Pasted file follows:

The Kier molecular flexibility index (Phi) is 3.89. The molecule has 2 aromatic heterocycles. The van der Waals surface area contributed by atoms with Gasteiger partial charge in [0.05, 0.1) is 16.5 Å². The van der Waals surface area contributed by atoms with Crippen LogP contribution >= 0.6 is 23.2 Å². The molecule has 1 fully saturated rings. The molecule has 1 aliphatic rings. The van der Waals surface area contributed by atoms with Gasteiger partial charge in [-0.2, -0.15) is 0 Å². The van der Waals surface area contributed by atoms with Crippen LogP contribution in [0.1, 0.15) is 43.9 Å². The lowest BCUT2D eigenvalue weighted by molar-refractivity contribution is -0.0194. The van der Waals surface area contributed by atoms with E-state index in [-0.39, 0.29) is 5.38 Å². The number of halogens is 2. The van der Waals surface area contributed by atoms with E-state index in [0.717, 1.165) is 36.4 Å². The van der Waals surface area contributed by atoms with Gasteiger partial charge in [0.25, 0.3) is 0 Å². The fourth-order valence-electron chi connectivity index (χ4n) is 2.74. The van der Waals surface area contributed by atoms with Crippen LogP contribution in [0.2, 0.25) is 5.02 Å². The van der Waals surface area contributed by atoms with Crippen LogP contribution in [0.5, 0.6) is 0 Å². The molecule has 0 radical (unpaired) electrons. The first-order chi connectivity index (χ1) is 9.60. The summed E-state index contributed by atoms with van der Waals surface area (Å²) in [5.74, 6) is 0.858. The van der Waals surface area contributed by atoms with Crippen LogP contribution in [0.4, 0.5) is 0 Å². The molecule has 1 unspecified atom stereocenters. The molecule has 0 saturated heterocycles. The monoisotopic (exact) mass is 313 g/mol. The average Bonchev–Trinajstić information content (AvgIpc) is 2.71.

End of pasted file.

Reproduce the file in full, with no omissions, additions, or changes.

The Kier molecular flexibility index (Phi) is 3.89. The molecule has 2 aromatic heterocycles. The van der Waals surface area contributed by atoms with Gasteiger partial charge in [0.05, 0.1) is 16.5 Å². The van der Waals surface area contributed by atoms with Crippen LogP contribution >= 0.6 is 23.2 Å². The molecule has 1 fully saturated rings. The molecule has 1 aliphatic rings. The van der Waals surface area contributed by atoms with Gasteiger partial charge in [-0.2, -0.15) is 0 Å². The van der Waals surface area contributed by atoms with Crippen LogP contribution in [0.1, 0.15) is 43.9 Å². The lowest BCUT2D eigenvalue weighted by molar-refractivity contribution is -0.0194. The van der Waals surface area contributed by atoms with E-state index in [-0.39, 0.29) is 5.38 Å². The number of halogens is 2. The van der Waals surface area contributed by atoms with E-state index in [0.717, 1.165) is 36.4 Å². The van der Waals surface area contributed by atoms with Gasteiger partial charge in [0.25, 0.3) is 0 Å². The fourth-order valence-electron chi connectivity index (χ4n) is 2.74. The van der Waals surface area contributed by atoms with Crippen LogP contribution in [0.2, 0.25) is 5.02 Å². The van der Waals surface area contributed by atoms with Crippen LogP contribution in [0.5, 0.6) is 0 Å². The molecule has 0 radical (unpaired) electrons. The first-order chi connectivity index (χ1) is 9.60. The summed E-state index contributed by atoms with van der Waals surface area (Å²) in [5.74, 6) is 0.858. The van der Waals surface area contributed by atoms with Crippen LogP contribution in [0.4, 0.5) is 0 Å². The molecule has 1 unspecified atom stereocenters. The molecule has 0 saturated heterocycles. The monoisotopic (exact) mass is 313 g/mol. The average Bonchev–Trinajstić information content (AvgIpc) is 2.71.